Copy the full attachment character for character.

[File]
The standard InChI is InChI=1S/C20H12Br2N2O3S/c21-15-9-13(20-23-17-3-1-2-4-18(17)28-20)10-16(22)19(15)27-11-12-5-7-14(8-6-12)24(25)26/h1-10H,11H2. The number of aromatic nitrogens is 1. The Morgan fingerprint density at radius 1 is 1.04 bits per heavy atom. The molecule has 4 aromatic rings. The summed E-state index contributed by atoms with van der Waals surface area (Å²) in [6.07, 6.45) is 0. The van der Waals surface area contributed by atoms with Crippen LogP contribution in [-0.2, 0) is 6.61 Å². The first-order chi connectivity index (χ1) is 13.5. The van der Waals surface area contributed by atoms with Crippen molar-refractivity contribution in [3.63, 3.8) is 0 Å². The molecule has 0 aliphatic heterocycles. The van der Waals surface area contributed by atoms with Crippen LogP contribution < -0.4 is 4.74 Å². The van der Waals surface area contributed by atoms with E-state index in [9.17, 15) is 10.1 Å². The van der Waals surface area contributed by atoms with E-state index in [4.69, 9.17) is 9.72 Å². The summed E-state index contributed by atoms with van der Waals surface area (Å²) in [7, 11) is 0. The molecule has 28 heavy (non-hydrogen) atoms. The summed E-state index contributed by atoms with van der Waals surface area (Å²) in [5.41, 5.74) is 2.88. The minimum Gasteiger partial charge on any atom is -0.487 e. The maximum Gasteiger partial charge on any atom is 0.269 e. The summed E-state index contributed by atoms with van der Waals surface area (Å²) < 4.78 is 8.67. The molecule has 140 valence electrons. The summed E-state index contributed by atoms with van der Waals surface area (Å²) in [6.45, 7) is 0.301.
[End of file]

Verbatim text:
The standard InChI is InChI=1S/C20H12Br2N2O3S/c21-15-9-13(20-23-17-3-1-2-4-18(17)28-20)10-16(22)19(15)27-11-12-5-7-14(8-6-12)24(25)26/h1-10H,11H2. The number of aromatic nitrogens is 1. The Morgan fingerprint density at radius 1 is 1.04 bits per heavy atom. The molecule has 4 aromatic rings. The summed E-state index contributed by atoms with van der Waals surface area (Å²) in [6.07, 6.45) is 0. The van der Waals surface area contributed by atoms with Crippen LogP contribution in [-0.2, 0) is 6.61 Å². The first-order chi connectivity index (χ1) is 13.5. The van der Waals surface area contributed by atoms with Crippen molar-refractivity contribution in [3.63, 3.8) is 0 Å². The molecule has 0 aliphatic heterocycles. The van der Waals surface area contributed by atoms with Crippen LogP contribution < -0.4 is 4.74 Å². The van der Waals surface area contributed by atoms with E-state index in [9.17, 15) is 10.1 Å². The van der Waals surface area contributed by atoms with E-state index in [4.69, 9.17) is 9.72 Å². The summed E-state index contributed by atoms with van der Waals surface area (Å²) in [7, 11) is 0. The molecule has 28 heavy (non-hydrogen) atoms. The summed E-state index contributed by atoms with van der Waals surface area (Å²) in [5.41, 5.74) is 2.88. The minimum Gasteiger partial charge on any atom is -0.487 e. The maximum Gasteiger partial charge on any atom is 0.269 e. The summed E-state index contributed by atoms with van der Waals surface area (Å²) < 4.78 is 8.67. The molecule has 140 valence electrons. The summed E-state index contributed by atoms with van der Waals surface area (Å²) in [6.45, 7) is 0.301.